While there are numerous ways of thinking about how to organize the digital workplace, in practice there seem to be three widely used models, with a fourth newer one that seems to be developing quickly, often in a very informal fashion.
Four Common Models for Organizing the Digital Workplace
What’s interesting about this list is that each model emphasizes one principle, activity, or type of artifact over all others. Examples include workforce collaboration, digital conversations, documents, the sourcing and management of workplace apps, or even just the desire to make a workable whole out of many, varied constituent parts that meets the most needs. These models are:
Community and social business. The second newest model on this list has been with us for some years, but it was not until very recently that it became a widespread one, with 65% of organizations at least having the requisite platforms in place this year (their usage and effectiveness is still emerging however.) This model puts people and their communication/collaboration in the very center of the digital workplace. Apps and their data certainly still have a place in this model, but in support of high value knowledge work within a situated context of open and participative shared value creation. There have been numerous measures of the effectiveness of this model, with McKinsey most famously claiming there is at least $1.3 trillion in untapped economic value to be had by moving to this model of working. Successfully realizing this type of new digital workplace generally requires updated digital skills in the workforce that inherently take advantage of its strengths.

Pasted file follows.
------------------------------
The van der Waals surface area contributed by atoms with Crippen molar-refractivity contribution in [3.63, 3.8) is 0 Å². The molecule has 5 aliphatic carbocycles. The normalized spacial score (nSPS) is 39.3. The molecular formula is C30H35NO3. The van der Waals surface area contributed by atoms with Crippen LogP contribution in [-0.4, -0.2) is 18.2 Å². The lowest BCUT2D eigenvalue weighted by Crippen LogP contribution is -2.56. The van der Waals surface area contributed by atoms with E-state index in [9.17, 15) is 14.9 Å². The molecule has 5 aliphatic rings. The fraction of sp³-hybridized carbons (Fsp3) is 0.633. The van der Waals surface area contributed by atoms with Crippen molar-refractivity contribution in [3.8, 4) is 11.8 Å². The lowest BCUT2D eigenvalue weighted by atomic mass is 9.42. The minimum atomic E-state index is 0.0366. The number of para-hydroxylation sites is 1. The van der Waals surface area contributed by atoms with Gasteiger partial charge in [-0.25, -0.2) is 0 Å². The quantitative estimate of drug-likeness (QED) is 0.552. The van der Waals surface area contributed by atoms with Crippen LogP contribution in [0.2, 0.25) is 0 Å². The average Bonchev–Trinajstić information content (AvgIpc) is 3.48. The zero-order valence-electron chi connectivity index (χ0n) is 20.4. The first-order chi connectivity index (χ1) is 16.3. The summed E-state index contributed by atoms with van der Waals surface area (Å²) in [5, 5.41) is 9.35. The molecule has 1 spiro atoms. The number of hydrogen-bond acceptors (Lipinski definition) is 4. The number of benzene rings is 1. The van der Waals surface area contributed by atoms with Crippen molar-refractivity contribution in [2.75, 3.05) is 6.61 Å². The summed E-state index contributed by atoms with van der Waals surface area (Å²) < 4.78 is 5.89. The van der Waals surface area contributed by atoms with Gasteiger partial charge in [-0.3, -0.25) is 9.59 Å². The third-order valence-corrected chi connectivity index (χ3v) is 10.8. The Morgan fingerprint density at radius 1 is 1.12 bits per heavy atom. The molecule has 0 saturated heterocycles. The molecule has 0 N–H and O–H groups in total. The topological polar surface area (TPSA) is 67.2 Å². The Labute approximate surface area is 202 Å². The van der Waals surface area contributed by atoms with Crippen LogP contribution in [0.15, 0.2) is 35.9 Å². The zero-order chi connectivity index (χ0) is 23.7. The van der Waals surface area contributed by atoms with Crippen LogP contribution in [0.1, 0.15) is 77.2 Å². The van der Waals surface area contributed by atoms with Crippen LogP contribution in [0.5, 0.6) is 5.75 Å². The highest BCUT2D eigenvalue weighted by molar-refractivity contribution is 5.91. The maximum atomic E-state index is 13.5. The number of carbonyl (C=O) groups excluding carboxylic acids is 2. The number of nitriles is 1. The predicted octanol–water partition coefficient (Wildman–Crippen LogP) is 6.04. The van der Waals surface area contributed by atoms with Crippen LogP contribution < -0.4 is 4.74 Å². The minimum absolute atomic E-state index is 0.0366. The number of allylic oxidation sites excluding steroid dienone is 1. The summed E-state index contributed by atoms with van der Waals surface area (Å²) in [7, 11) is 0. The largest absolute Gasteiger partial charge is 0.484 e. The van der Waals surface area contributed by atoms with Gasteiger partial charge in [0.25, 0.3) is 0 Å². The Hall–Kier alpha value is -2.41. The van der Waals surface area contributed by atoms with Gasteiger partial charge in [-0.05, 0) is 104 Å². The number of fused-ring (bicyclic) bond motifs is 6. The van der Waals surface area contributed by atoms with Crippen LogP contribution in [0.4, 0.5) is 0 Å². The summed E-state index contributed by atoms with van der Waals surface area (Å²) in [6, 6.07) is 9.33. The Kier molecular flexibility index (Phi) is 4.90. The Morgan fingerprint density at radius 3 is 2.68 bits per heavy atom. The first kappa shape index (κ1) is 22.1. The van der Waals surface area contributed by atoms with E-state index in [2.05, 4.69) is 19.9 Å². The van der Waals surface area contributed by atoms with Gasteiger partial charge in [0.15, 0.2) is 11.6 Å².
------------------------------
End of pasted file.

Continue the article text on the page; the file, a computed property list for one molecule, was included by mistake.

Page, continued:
The document and content-centric workplace. Many knowledge-based firms produce most of their value by capturing their ideas and results on what we used to call paper. Now this output has become almost entirely digital, and so these workplaces invest an inordinate amount in managing the vast digital document flows from their workforce using document and content management systems, such as SharePoint and Documentum. While the hey-day of document management and content management systems is largely behind us, it’s still one of the dominant models for the workplace, …
Vendor-centric model. After years of trying to avoid lock-out, I’m seeing a decided return to single-vendor dominance in the digital workplace in certain sectors. Major changes and improvements in the digital workplace offerings of dominant industry player Microsoft has a lot to do with this shift, and I’m seeing — especially with very large enterprises — an interest in getting an entirely ready-to-go, integrated, and supported set of digital workplace tools for communication, collaboration, documents, and productivity. …
A hybrid digital workplace co-created by IT, lines of business, and workers. The fourth model is the newest but fast emerging, but does now indeed appear to be one nearly inevitable outcome of current trends in tech adoption and IT. The proliferation of apps in the cloud and mobile devices has made IT extremely easy to acquire and nearly disposable for many uses. In fact, the best solutions can be quickly found and used by nearly anyone like never before, without permission or help from IT. This is creating an environment where the business, at the division, departmental, and even personal level selects technology with little to no formal involvement or ownership by IT. …
Very interesting and thoughtful posting with a lot of correct observations. But how will the rise of Artificial Intelligence and Cognitive solutions impact the different scenarios. And I am talking about real AI solutions for business, not just rule-based chatbots.
(And I still believe, that a vendor centric approach is not going to succeed in the area of BYOD and BYOA and the younger generation moving away from a document centric approach.)